“Simon Price has pointed out how hit or miss the apologists’ range of subjects was [in the first few centuries of the early church]. He gives a long list of topics that apologists failed to treat properly:
“There is little on the Bible, little on Christology, nothing about the Holy Spirit or the emerging doctrine of the Trinity; little on the Redemption (only Judgment); nothing about the Church, its ministry, sacraments, and other practices.”
Michael Green, assessing the apologetic writings for their evangelistic success, has concluded that there is “no example of an outsider being converted to Christianity by reading an Apologetic writing.” Apologists wrote to convince their readers of the innocence of the Christian communities’ behavior. In fact, behavior figured largely in the apologists’ writings… because of their Christian conviction that the way people live expresses what they really believe.
- In the mid-second century, Justin began his First Apology by stating his aim: “It is for us, therefore, to offer to all the opportunity of inspecting our life and teachings.” For Justin the life is as important as the teachings; indeed, the teachings are incomprehensible without the lived reflexes that exegete them.
- Significantly, a century later the great intellectual Origen agreed: at the beginning of his apology Contra Celsum, he states that Christ “makes his defense in the lives of his genuine disciples, for their lives cry out the real facts.”
- In the 170s the apologist Athenagoras, in his Plea to Marcus Aurelius and other emperors, wrote about the way Christians were habituated to live. “For we have been taught not to strike back at someone who beats us nor to go to court with those who rob and plunder us. Not only that: we have even been taught to turn our head and offer the other side when men ill use us and strike us on the jaw and to give also our cloak should they snatch our tunic.” Later in the apology Athenagoras underscored this patient habitus: when the Christians are struck, they bless.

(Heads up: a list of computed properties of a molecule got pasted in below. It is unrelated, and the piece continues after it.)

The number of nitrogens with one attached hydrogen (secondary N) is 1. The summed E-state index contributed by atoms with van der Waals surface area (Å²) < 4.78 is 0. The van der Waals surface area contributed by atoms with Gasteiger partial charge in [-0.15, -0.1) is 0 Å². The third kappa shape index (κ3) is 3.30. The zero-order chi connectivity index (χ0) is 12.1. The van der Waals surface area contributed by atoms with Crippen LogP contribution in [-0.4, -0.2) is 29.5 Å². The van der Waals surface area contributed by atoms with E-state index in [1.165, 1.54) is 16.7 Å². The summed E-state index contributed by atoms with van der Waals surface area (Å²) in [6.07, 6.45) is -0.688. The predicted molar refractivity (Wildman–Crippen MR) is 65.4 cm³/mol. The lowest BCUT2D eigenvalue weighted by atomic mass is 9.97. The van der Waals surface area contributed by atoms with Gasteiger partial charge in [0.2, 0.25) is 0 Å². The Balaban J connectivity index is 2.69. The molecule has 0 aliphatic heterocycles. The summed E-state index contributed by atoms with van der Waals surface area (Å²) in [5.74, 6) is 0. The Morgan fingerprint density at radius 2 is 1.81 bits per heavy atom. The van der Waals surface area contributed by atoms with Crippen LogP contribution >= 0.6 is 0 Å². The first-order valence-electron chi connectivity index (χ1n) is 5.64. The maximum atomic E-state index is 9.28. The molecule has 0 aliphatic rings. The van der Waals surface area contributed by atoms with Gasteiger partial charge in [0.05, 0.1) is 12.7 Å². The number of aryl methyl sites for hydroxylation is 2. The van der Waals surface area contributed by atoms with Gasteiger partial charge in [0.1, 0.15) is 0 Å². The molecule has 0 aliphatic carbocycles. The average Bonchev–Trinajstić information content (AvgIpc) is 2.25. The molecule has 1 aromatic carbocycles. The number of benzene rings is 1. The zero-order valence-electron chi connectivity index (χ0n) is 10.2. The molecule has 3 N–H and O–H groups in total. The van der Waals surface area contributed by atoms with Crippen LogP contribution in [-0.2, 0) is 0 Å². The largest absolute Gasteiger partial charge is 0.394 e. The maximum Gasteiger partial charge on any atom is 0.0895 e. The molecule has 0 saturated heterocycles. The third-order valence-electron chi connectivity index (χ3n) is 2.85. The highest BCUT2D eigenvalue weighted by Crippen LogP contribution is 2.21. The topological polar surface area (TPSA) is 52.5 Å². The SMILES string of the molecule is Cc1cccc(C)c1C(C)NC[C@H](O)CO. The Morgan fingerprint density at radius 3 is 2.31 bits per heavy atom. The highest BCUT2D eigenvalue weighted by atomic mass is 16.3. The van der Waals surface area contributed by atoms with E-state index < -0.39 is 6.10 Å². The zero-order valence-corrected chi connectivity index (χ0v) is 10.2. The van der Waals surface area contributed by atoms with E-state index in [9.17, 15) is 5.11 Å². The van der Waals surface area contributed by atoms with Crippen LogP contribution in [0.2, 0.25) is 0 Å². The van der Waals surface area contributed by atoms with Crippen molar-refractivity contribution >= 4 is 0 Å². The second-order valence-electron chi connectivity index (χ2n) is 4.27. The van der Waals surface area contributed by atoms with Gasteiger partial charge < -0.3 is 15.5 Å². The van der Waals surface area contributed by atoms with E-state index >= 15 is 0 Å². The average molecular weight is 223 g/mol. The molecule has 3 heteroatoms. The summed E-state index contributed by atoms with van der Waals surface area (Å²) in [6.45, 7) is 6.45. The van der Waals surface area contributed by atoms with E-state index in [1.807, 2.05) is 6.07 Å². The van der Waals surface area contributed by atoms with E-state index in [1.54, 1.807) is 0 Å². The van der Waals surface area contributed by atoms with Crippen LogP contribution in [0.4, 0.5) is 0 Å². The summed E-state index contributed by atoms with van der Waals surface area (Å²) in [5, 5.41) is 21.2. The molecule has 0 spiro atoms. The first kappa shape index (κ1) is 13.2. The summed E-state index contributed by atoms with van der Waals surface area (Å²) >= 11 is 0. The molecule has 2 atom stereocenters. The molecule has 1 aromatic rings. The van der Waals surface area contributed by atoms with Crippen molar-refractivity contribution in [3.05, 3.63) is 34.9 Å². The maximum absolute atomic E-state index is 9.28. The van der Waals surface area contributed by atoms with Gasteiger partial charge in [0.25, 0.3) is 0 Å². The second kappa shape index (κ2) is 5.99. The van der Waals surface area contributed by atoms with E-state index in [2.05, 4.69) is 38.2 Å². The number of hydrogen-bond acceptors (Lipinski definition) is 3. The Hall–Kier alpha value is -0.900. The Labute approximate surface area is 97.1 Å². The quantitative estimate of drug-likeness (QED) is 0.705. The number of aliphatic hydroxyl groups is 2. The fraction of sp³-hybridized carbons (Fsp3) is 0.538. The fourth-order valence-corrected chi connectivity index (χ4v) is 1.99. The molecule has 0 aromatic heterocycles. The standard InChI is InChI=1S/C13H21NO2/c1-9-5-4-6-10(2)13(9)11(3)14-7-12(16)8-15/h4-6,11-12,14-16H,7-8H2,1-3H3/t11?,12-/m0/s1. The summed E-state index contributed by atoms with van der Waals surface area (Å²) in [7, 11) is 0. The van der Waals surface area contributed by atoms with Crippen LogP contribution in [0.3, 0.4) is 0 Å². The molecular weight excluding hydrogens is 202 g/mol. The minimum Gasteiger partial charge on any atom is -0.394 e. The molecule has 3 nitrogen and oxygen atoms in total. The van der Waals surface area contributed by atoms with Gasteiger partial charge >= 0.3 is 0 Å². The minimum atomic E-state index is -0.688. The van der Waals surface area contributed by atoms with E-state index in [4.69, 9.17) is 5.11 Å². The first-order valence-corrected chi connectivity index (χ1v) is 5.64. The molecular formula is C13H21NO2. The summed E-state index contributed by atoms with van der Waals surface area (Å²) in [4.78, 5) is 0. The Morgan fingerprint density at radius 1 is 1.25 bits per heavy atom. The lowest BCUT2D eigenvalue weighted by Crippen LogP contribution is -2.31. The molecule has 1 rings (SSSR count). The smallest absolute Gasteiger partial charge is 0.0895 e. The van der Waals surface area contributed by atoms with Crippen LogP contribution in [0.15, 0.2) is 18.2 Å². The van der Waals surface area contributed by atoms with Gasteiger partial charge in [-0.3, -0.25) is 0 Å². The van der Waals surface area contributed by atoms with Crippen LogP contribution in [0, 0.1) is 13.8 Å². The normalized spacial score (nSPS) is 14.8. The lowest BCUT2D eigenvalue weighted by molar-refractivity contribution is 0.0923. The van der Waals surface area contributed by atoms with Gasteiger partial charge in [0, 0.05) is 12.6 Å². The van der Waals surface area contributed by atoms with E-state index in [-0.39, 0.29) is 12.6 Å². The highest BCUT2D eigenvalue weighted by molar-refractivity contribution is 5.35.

- Tertullian was in the same tradition. His Apology is saturated with descriptions of habitus; indeed, Tertullian designed the Apology so it would climax in chapter 39 with his presentation of the Christian community’s common life. Clearly the early Christians thought their way of life was important, for lifestyle is not only a product of belief; it is a display of what people truly believe…
As Scottish missiologist Andrew Walls argues, when Christianity enters every culture, inculturation is inevitable. In every setting, including the cultures of the ancient Greco-Roman world, two principles are simultaneously at work:
- The indigenizing principle: Christianity enters a culture and finds new expressions there, discovering understandings and customs that embody the way of Christ. Christians celebrate the culture and are at home in it; they are residents in it.
- The pilgrim principle: Christianity enters a culture and finds ways in which the culture contradicts the way and teachings of Christ. So Christianity critiques the culture, and seeks to embody alternatives that challenge the culture and invite it toward a life in which injustice, violence and oppression are overcome. In the culture Christians are not fully at home; they are resident aliens (paroikoi) in it.
Christians living in Carthage or Caesarea experienced two things: gratitude for the beauties in their local cultures and also discomfort with the distortions in their cultures to which the gospel had sensitized them. As a result, out of their love for their cultures, the Christians attempted to embody alternatives that pointed the way forward for the healing of their cultures."
- From The Patient Ferment Of The Early Church: The Improbably Rise Of Christianity In The Roman Empire, by Alan Kreider